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Choosing between the arm64 and arm64+largemem installer options

From 22.04.4 onwards, Ubuntu will provide both 4k and 64k page size kernel ISOs for ARM servers.

The default arm64 ISO will still use a 4k page size kernel, while the new 64k page size kernel ISO is named arm64+largemem.

The default arm64 (4k) option

The 4k page size is the default in our arm64 ISO. It is suitable for workloads with many small processes, or environments with tight memory constraints. Typical use cases include (but are not limited to):

  • Web servers
  • Embedded devices
  • General purpose/build systems

The arm64+largemem (64k) option

Our new arm64+largemem ISO includes a kernel with 64k page size. A larger page size can increase throughput, but comes at the cost of increased memory use, making this option more suitable for servers with plenty of memory. Typical use cases for this ISO include:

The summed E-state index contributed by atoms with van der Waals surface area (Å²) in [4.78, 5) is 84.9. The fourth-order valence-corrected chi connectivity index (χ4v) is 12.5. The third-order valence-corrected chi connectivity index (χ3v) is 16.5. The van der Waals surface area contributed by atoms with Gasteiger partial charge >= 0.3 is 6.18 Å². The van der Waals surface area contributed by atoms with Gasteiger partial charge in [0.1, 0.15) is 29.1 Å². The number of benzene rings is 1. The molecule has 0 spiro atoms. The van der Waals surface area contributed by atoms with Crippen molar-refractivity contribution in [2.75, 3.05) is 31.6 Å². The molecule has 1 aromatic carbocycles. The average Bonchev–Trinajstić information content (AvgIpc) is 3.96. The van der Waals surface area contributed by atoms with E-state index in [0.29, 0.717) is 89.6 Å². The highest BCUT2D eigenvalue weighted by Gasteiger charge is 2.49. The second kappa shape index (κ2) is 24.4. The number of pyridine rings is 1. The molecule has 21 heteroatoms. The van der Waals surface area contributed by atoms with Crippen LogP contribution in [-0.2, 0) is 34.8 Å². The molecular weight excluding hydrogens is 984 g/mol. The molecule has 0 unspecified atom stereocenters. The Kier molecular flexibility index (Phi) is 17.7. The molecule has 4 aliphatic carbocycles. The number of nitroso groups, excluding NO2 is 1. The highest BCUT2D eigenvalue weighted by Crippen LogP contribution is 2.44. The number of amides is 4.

• Machine learning
  • Databases with many large entries
  • High performance computing
  • etc.

It is possible to switch between these kernel options after installation by installing the other kernel alternative, rebooting, and selecting the new kernel from the GRUB menu.

Switching kernels post-installation

To switch between the two kernels after the initial installation you can run the following commands, replacing <desired-kernel> with linux-generic-64k when swapping to 64k, or linux-generic when swapping to the default 4k kernel:

sudo apt update
sudo apt install <desired-kernel>
sudo reboot

Upon reboot you will be greeted with the GRUB menu (you may need to hold down the Shift key during the reboot for it to appear). Select “Advanced Options for Ubuntu”, then select your desired kernel to boot into Ubuntu.

To permanently change the default to your <desired-flavour>, replace <desired-flavour> with generic or generic-64k and then run the following command:

echo "GRUB_FLAVOUR_ORDER=<desired-flavour>" | sudo tee /etc/default/grub.d/local-order.cfg

To apply your change run:

sudo update-grub

Future boots will automatically use your new desired kernel flavour. You can verify this by rebooting using:

sudo reboot

And then running the following command to display the active kernel:

uname -r

This page was last modified a month ago. Help improve this document in the forum.